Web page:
As noted before, there is a lot of variation that cannot be adequately discussed here, so we only cover a few notable deviations. First, while many speakers pronounce the four tense vowels as monophthongs as transcribed here, most speakers pronounce some or all of them as diphthongs instead, perhaps even having an approximant at the end rather than a vowel. For example, high front unrounded tense [i] may be pronounced more like [ɪi] or [ij] by some speakers. It is especially common for the two tense mid vowels to be pronounced as diphthongs, something like [eɪ] and [oʊ] or perhaps [ej] and [ow].
Many of the back round vowels, especially [ʊ], are fronter and/or unrounded for some speakers in some dialects.
The back vowels in bore and bought are pronounced similarly to each other by some North Americans, and so they are often represented with the same symbol [ɔ], though note there may still be some differences, with [ɔ] before a rhotic often pronounced somewhat higher, closer to [o]. However, many speakers in Canada and in the western United States have a very different vowel in bought from bore. Their bought vowel is much lower, and for some speakers, it is also unrounded. These speakers use the same low vowel in bought that they use in bot. For most North Americans, the low vowels in bot and balm are pronounced the same, either as back round [ɒ] or back unrounded [ɑ]; in some dialects, it may be central unrounded [a]. Others have two different vowels for these words, usually [ɒ] in bot and [ɑ] or [a] in balm. Needless to say, this part of the vowel system of English is particularly troublesome, and even many expert linguists get aspects of it wrong.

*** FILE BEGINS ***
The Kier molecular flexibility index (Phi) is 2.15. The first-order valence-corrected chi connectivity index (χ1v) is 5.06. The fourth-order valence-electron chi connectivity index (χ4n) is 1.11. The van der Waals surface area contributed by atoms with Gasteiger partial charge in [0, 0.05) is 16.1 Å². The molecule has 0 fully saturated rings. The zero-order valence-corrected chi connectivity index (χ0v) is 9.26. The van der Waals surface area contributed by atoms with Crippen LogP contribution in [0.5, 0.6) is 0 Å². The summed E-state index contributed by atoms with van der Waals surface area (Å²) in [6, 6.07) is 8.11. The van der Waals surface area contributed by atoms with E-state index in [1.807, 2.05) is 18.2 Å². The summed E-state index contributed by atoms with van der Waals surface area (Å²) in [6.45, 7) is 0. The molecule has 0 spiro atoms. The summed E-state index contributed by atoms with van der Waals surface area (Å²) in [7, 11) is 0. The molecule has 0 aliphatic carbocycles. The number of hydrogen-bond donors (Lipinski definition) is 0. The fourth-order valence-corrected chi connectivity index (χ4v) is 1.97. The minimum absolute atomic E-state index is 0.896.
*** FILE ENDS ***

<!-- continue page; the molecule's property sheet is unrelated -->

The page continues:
The two mid central vowels [ʌ] and [ə] are often treated as related pronunciations of the same vowel, based on whether or not they occur in a stressed syllable (again, see Sections 3.10 and 3.11 for more about syllables and stress). For now, just note that some vowels of English are pronounced louder and longer than others, which we call stressed, while the other softer and shorter vowels are said to be unstressed. We can see the difference in stress in pairs like billow and below, which differ mostly in which syllable is stressed: the first syllable in billow and the second syllable in below. The two central vowels of English differ in stress: the first syllable of the name Bubba is stressed, and the second is unstressed, so we might transcribe this name as [bʌbə]. Although these two vowels sound very similar for many speakers and could easily be notated with the same symbol, there is a long tradition of notating the unstressed mid central vowel of English with [ə] and the stressed mid central vowel with [ʌ], based on historical pronunciations in which the stressed vowel used to be pronounced much farther back (and still is, in some dialects).